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May 12, 2017
This week’s theme
Words originating in running

This week’s words
au courant
runnel
concur
palindrome
excursus

This week’s comments
AWADmail 776

Next week’s theme
Words that aren’t what they appear to be
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A.Word.A.Day
with Anu Garg

excursus

PRONUNCIATION:
(ik-SKUHR-suhs, ek-)

MEANING:
noun:
1. A detailed discussion about a particular point, especially when added as an appendix.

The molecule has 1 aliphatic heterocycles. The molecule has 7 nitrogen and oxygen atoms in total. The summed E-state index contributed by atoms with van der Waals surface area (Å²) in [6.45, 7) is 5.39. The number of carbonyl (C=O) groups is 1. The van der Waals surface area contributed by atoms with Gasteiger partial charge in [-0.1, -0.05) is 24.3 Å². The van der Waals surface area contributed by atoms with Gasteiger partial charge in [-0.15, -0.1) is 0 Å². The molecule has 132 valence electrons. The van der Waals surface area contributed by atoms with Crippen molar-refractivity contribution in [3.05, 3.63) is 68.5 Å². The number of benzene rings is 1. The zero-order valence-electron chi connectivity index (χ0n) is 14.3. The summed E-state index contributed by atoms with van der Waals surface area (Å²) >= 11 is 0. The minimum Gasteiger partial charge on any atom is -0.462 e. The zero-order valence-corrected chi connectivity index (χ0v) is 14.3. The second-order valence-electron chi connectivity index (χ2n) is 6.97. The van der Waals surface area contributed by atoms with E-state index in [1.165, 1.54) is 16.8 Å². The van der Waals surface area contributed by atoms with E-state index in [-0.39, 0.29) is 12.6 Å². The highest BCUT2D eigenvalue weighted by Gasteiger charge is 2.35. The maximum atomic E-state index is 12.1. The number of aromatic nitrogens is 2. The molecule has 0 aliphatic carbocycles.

2. A digression.

ETYMOLOGY:
From Latin excurrere (to run out), from ex- (out) + currere (to run). Ultimately from the Indo-European root kers- (to run), which also gave us car, career, carpenter, occur, discharge, caricature, au courant, concur, cark, discursive, and succor. Earliest documented use: 1803.

USAGE:
“Pushkin’s translator and editor Vladimir Nabokov included a 50-page excursus on the current state of knowledge about ‘Abram Gannibal’.”
Maggie Gee; Gannibal; New Statesman (London, UK); Aug 8, 2005.

See more usage examples of excursus in Vocabulary.com’s dictionary.

A THOUGHT FOR TODAY:
Neither genius, fame, nor love show the greatness of the soul. Only kindness can do that. -Jean Baptiste Henri Lacordaire, preacher, journalist, and activist (12 May 1802-1861)

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